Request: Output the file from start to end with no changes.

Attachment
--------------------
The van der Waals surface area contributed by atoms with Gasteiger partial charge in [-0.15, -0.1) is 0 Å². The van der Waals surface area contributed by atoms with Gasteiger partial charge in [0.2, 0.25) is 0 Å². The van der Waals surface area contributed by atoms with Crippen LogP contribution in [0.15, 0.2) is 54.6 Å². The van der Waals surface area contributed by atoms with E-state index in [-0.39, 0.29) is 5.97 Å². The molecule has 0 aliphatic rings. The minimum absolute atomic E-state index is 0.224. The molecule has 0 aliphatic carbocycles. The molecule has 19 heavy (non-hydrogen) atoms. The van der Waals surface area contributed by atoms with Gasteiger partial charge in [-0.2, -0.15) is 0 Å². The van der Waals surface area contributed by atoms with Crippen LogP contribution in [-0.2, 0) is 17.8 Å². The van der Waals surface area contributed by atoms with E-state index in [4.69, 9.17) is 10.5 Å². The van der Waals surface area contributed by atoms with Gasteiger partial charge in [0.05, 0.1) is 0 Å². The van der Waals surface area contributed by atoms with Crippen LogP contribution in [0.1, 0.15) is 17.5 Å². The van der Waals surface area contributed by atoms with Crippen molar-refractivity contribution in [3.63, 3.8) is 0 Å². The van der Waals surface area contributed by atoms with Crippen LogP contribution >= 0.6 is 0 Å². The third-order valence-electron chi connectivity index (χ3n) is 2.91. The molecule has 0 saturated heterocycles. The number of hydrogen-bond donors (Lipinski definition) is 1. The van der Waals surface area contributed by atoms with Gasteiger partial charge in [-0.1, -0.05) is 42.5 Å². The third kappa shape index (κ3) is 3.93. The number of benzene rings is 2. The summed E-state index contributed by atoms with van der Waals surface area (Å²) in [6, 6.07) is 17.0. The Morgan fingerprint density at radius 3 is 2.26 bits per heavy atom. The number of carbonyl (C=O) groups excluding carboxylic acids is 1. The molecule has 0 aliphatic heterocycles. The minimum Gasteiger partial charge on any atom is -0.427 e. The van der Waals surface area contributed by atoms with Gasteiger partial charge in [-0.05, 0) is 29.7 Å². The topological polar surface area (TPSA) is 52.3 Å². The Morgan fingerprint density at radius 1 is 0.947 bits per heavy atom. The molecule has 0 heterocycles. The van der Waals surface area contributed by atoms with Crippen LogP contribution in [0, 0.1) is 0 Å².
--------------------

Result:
The van der Waals surface area contributed by atoms with Gasteiger partial charge in [-0.15, -0.1) is 0 Å². The van der Waals surface area contributed by atoms with Gasteiger partial charge in [0.2, 0.25) is 0 Å². The van der Waals surface area contributed by atoms with Crippen LogP contribution in [0.15, 0.2) is 54.6 Å². The van der Waals surface area contributed by atoms with E-state index in [-0.39, 0.29) is 5.97 Å². The molecule has 0 aliphatic rings. The minimum absolute atomic E-state index is 0.224. The molecule has 0 aliphatic carbocycles. The molecule has 19 heavy (non-hydrogen) atoms. The van der Waals surface area contributed by atoms with Gasteiger partial charge in [-0.2, -0.15) is 0 Å². The van der Waals surface area contributed by atoms with Crippen LogP contribution in [-0.2, 0) is 17.8 Å². The van der Waals surface area contributed by atoms with E-state index in [4.69, 9.17) is 10.5 Å². The van der Waals surface area contributed by atoms with Gasteiger partial charge in [0.05, 0.1) is 0 Å². The van der Waals surface area contributed by atoms with Crippen LogP contribution in [0.1, 0.15) is 17.5 Å². The van der Waals surface area contributed by atoms with Crippen molar-refractivity contribution in [3.63, 3.8) is 0 Å². The van der Waals surface area contributed by atoms with Crippen LogP contribution >= 0.6 is 0 Å². The third-order valence-electron chi connectivity index (χ3n) is 2.91. The molecule has 0 saturated heterocycles. The number of hydrogen-bond donors (Lipinski definition) is 1. The van der Waals surface area contributed by atoms with Gasteiger partial charge in [-0.1, -0.05) is 42.5 Å². The third kappa shape index (κ3) is 3.93. The number of benzene rings is 2. The summed E-state index contributed by atoms with van der Waals surface area (Å²) in [6, 6.07) is 17.0. The Morgan fingerprint density at radius 3 is 2.26 bits per heavy atom. The number of carbonyl (C=O) groups excluding carboxylic acids is 1. The molecule has 0 aliphatic heterocycles. The minimum Gasteiger partial charge on any atom is -0.427 e. The van der Waals surface area contributed by atoms with Gasteiger partial charge in [-0.05, 0) is 29.7 Å². The topological polar surface area (TPSA) is 52.3 Å². The Morgan fingerprint density at radius 1 is 0.947 bits per heavy atom. The molecule has 0 heterocycles. The van der Waals surface area contributed by atoms with Crippen LogP contribution in [0, 0.1) is 0 Å².